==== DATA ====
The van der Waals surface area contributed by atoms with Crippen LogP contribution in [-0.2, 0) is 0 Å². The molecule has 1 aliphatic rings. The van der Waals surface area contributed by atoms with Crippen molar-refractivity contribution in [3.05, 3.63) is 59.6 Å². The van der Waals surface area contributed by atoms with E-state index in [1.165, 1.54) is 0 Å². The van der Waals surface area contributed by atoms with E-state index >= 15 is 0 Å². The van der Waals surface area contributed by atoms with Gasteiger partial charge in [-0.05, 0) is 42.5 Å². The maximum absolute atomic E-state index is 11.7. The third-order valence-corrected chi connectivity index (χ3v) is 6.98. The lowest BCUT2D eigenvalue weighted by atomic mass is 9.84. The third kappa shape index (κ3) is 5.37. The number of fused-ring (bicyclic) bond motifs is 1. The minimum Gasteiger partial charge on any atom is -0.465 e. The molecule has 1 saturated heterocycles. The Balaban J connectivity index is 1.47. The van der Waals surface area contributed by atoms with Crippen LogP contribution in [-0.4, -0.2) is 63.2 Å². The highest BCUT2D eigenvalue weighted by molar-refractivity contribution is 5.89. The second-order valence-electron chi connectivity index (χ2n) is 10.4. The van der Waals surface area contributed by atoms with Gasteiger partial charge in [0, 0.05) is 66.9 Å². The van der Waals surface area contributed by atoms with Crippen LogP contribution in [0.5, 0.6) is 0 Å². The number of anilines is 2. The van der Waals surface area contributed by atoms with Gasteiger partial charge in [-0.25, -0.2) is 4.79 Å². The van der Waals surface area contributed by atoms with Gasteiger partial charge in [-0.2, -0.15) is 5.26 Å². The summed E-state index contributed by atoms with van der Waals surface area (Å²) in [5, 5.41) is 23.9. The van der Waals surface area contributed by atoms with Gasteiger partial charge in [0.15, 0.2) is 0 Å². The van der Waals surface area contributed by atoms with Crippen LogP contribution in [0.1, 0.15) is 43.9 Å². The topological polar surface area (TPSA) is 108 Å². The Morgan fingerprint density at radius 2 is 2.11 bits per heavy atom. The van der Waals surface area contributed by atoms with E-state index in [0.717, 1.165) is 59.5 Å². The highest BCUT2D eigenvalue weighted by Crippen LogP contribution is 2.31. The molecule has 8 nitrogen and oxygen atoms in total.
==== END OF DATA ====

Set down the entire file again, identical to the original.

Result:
The van der Waals surface area contributed by atoms with Crippen LogP contribution in [-0.2, 0) is 0 Å². The molecule has 1 aliphatic rings. The van der Waals surface area contributed by atoms with Crippen molar-refractivity contribution in [3.05, 3.63) is 59.6 Å². The van der Waals surface area contributed by atoms with E-state index in [1.165, 1.54) is 0 Å². The van der Waals surface area contributed by atoms with E-state index >= 15 is 0 Å². The van der Waals surface area contributed by atoms with Gasteiger partial charge in [-0.05, 0) is 42.5 Å². The maximum absolute atomic E-state index is 11.7. The third-order valence-corrected chi connectivity index (χ3v) is 6.98. The lowest BCUT2D eigenvalue weighted by atomic mass is 9.84. The third kappa shape index (κ3) is 5.37. The number of fused-ring (bicyclic) bond motifs is 1. The minimum Gasteiger partial charge on any atom is -0.465 e. The molecule has 1 saturated heterocycles. The Balaban J connectivity index is 1.47. The van der Waals surface area contributed by atoms with Crippen LogP contribution in [-0.4, -0.2) is 63.2 Å². The highest BCUT2D eigenvalue weighted by molar-refractivity contribution is 5.89. The second-order valence-electron chi connectivity index (χ2n) is 10.4. The van der Waals surface area contributed by atoms with Gasteiger partial charge in [0, 0.05) is 66.9 Å². The van der Waals surface area contributed by atoms with Crippen LogP contribution in [0.5, 0.6) is 0 Å². The number of anilines is 2. The van der Waals surface area contributed by atoms with Gasteiger partial charge in [-0.25, -0.2) is 4.79 Å². The van der Waals surface area contributed by atoms with Gasteiger partial charge in [-0.2, -0.15) is 5.26 Å². The summed E-state index contributed by atoms with van der Waals surface area (Å²) in [5, 5.41) is 23.9. The van der Waals surface area contributed by atoms with Gasteiger partial charge in [0.15, 0.2) is 0 Å². The van der Waals surface area contributed by atoms with Crippen LogP contribution in [0.1, 0.15) is 43.9 Å². The topological polar surface area (TPSA) is 108 Å². The Morgan fingerprint density at radius 2 is 2.11 bits per heavy atom. The van der Waals surface area contributed by atoms with E-state index in [0.717, 1.165) is 59.5 Å². The highest BCUT2D eigenvalue weighted by Crippen LogP contribution is 2.31. The molecule has 8 nitrogen and oxygen atoms in total.